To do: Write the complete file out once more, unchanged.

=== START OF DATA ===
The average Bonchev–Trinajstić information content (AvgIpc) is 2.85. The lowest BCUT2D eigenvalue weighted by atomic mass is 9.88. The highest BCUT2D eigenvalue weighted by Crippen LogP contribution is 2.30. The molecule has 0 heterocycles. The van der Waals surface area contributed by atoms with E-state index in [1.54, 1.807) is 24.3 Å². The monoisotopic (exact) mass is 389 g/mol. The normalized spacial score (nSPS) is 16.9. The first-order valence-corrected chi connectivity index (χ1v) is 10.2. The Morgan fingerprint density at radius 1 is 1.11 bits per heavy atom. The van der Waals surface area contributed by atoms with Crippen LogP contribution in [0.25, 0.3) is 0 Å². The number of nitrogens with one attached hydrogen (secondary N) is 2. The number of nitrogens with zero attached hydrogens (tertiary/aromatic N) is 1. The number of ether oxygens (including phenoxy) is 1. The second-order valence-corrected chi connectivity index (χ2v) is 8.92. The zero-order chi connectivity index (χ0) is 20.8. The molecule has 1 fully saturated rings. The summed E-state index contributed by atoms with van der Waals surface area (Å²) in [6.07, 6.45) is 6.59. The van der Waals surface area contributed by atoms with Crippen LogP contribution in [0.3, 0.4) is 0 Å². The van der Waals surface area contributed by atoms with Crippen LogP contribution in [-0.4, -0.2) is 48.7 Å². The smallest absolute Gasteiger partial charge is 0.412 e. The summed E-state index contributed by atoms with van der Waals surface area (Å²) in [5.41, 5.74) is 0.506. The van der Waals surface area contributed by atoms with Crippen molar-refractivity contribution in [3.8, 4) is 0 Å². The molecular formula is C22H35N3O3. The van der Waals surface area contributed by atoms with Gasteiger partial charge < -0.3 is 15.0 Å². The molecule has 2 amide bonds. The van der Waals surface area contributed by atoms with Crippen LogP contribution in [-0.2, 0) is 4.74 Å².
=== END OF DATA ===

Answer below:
The average Bonchev–Trinajstić information content (AvgIpc) is 2.85. The lowest BCUT2D eigenvalue weighted by atomic mass is 9.88. The highest BCUT2D eigenvalue weighted by Crippen LogP contribution is 2.30. The molecule has 0 heterocycles. The van der Waals surface area contributed by atoms with E-state index in [1.54, 1.807) is 24.3 Å². The monoisotopic (exact) mass is 389 g/mol. The normalized spacial score (nSPS) is 16.9. The first-order valence-corrected chi connectivity index (χ1v) is 10.2. The Morgan fingerprint density at radius 1 is 1.11 bits per heavy atom. The van der Waals surface area contributed by atoms with Crippen LogP contribution in [0.25, 0.3) is 0 Å². The number of nitrogens with one attached hydrogen (secondary N) is 2. The number of nitrogens with zero attached hydrogens (tertiary/aromatic N) is 1. The number of ether oxygens (including phenoxy) is 1. The second-order valence-corrected chi connectivity index (χ2v) is 8.92. The zero-order chi connectivity index (χ0) is 20.8. The molecule has 1 fully saturated rings. The summed E-state index contributed by atoms with van der Waals surface area (Å²) in [6.07, 6.45) is 6.59. The van der Waals surface area contributed by atoms with Crippen LogP contribution in [0.3, 0.4) is 0 Å². The van der Waals surface area contributed by atoms with Crippen LogP contribution in [-0.4, -0.2) is 48.7 Å². The smallest absolute Gasteiger partial charge is 0.412 e. The summed E-state index contributed by atoms with van der Waals surface area (Å²) in [5.41, 5.74) is 0.506. The van der Waals surface area contributed by atoms with Crippen molar-refractivity contribution in [3.8, 4) is 0 Å². The molecular formula is C22H35N3O3. The van der Waals surface area contributed by atoms with Gasteiger partial charge < -0.3 is 15.0 Å². The molecule has 2 amide bonds. The van der Waals surface area contributed by atoms with Crippen LogP contribution in [-0.2, 0) is 4.74 Å².